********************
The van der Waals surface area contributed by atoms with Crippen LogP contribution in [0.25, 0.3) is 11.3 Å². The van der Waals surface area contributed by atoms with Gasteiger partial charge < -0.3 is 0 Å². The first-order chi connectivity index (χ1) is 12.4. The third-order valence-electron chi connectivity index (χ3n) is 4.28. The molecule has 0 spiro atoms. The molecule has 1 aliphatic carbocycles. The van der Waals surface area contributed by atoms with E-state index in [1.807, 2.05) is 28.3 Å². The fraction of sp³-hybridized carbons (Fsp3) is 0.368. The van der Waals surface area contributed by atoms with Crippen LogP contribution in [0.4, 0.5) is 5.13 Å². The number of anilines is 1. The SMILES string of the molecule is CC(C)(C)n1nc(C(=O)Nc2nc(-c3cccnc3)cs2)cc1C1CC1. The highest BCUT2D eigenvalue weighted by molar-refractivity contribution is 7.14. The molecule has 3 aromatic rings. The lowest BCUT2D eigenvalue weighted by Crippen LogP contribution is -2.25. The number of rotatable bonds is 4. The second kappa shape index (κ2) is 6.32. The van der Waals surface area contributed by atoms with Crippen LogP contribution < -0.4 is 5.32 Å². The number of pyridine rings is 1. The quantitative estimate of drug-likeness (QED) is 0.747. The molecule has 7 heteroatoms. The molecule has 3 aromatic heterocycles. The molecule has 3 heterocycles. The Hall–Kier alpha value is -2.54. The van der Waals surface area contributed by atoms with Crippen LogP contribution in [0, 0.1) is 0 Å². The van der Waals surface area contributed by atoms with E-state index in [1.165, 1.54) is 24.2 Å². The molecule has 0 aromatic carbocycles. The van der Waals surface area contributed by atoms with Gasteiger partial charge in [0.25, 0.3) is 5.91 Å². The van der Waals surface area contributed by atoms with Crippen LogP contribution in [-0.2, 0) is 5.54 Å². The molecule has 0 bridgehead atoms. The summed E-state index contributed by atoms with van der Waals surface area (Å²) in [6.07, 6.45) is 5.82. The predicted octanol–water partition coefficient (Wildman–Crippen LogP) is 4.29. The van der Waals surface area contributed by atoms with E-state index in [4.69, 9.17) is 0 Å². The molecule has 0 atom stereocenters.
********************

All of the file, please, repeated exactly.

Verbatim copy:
The van der Waals surface area contributed by atoms with Crippen LogP contribution in [0.25, 0.3) is 11.3 Å². The van der Waals surface area contributed by atoms with Gasteiger partial charge < -0.3 is 0 Å². The first-order chi connectivity index (χ1) is 12.4. The third-order valence-electron chi connectivity index (χ3n) is 4.28. The molecule has 0 spiro atoms. The molecule has 1 aliphatic carbocycles. The van der Waals surface area contributed by atoms with E-state index in [1.807, 2.05) is 28.3 Å². The fraction of sp³-hybridized carbons (Fsp3) is 0.368. The van der Waals surface area contributed by atoms with Crippen LogP contribution in [0.4, 0.5) is 5.13 Å². The number of anilines is 1. The SMILES string of the molecule is CC(C)(C)n1nc(C(=O)Nc2nc(-c3cccnc3)cs2)cc1C1CC1. The highest BCUT2D eigenvalue weighted by molar-refractivity contribution is 7.14. The molecule has 3 aromatic rings. The lowest BCUT2D eigenvalue weighted by Crippen LogP contribution is -2.25. The number of rotatable bonds is 4. The second kappa shape index (κ2) is 6.32. The van der Waals surface area contributed by atoms with Crippen LogP contribution < -0.4 is 5.32 Å². The number of pyridine rings is 1. The quantitative estimate of drug-likeness (QED) is 0.747. The molecule has 7 heteroatoms. The molecule has 3 aromatic heterocycles. The molecule has 3 heterocycles. The Hall–Kier alpha value is -2.54. The van der Waals surface area contributed by atoms with Crippen LogP contribution in [0, 0.1) is 0 Å². The van der Waals surface area contributed by atoms with E-state index in [1.165, 1.54) is 24.2 Å². The molecule has 0 aromatic carbocycles. The van der Waals surface area contributed by atoms with Gasteiger partial charge in [0.25, 0.3) is 5.91 Å². The van der Waals surface area contributed by atoms with Crippen LogP contribution in [-0.2, 0) is 5.54 Å². The molecule has 0 bridgehead atoms. The summed E-state index contributed by atoms with van der Waals surface area (Å²) in [6.07, 6.45) is 5.82. The predicted octanol–water partition coefficient (Wildman–Crippen LogP) is 4.29. The van der Waals surface area contributed by atoms with E-state index in [4.69, 9.17) is 0 Å². The molecule has 0 atom stereocenters.